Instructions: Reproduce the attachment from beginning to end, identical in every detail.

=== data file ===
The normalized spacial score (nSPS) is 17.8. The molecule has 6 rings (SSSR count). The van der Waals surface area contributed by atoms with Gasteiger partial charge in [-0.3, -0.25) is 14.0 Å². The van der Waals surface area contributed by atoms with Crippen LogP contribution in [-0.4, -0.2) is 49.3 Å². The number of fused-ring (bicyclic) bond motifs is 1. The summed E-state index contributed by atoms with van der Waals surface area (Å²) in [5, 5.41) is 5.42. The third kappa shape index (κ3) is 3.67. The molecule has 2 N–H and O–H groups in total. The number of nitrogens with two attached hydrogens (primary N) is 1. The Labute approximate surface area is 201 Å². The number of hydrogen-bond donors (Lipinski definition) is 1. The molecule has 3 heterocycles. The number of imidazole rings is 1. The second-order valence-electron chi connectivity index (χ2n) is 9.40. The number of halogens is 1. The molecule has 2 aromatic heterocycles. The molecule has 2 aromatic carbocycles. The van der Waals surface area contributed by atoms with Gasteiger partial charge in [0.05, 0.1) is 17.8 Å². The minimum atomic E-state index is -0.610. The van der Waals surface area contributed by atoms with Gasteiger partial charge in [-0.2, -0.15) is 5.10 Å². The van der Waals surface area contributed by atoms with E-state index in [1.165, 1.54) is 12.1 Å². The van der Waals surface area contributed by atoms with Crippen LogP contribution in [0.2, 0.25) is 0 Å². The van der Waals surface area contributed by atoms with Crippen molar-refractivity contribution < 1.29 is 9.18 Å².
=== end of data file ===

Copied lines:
The normalized spacial score (nSPS) is 17.8. The molecule has 6 rings (SSSR count). The van der Waals surface area contributed by atoms with Gasteiger partial charge in [-0.3, -0.25) is 14.0 Å². The van der Waals surface area contributed by atoms with Crippen LogP contribution in [-0.4, -0.2) is 49.3 Å². The number of fused-ring (bicyclic) bond motifs is 1. The summed E-state index contributed by atoms with van der Waals surface area (Å²) in [5, 5.41) is 5.42. The third kappa shape index (κ3) is 3.67. The molecule has 2 N–H and O–H groups in total. The number of nitrogens with two attached hydrogens (primary N) is 1. The Labute approximate surface area is 201 Å². The number of hydrogen-bond donors (Lipinski definition) is 1. The molecule has 3 heterocycles. The number of imidazole rings is 1. The second-order valence-electron chi connectivity index (χ2n) is 9.40. The number of halogens is 1. The molecule has 2 aromatic heterocycles. The molecule has 2 aromatic carbocycles. The van der Waals surface area contributed by atoms with Gasteiger partial charge in [0.05, 0.1) is 17.8 Å². The minimum atomic E-state index is -0.610. The van der Waals surface area contributed by atoms with Gasteiger partial charge in [-0.2, -0.15) is 5.10 Å². The van der Waals surface area contributed by atoms with E-state index in [1.165, 1.54) is 12.1 Å². The van der Waals surface area contributed by atoms with Crippen LogP contribution in [0.2, 0.25) is 0 Å². The van der Waals surface area contributed by atoms with Crippen molar-refractivity contribution < 1.29 is 9.18 Å².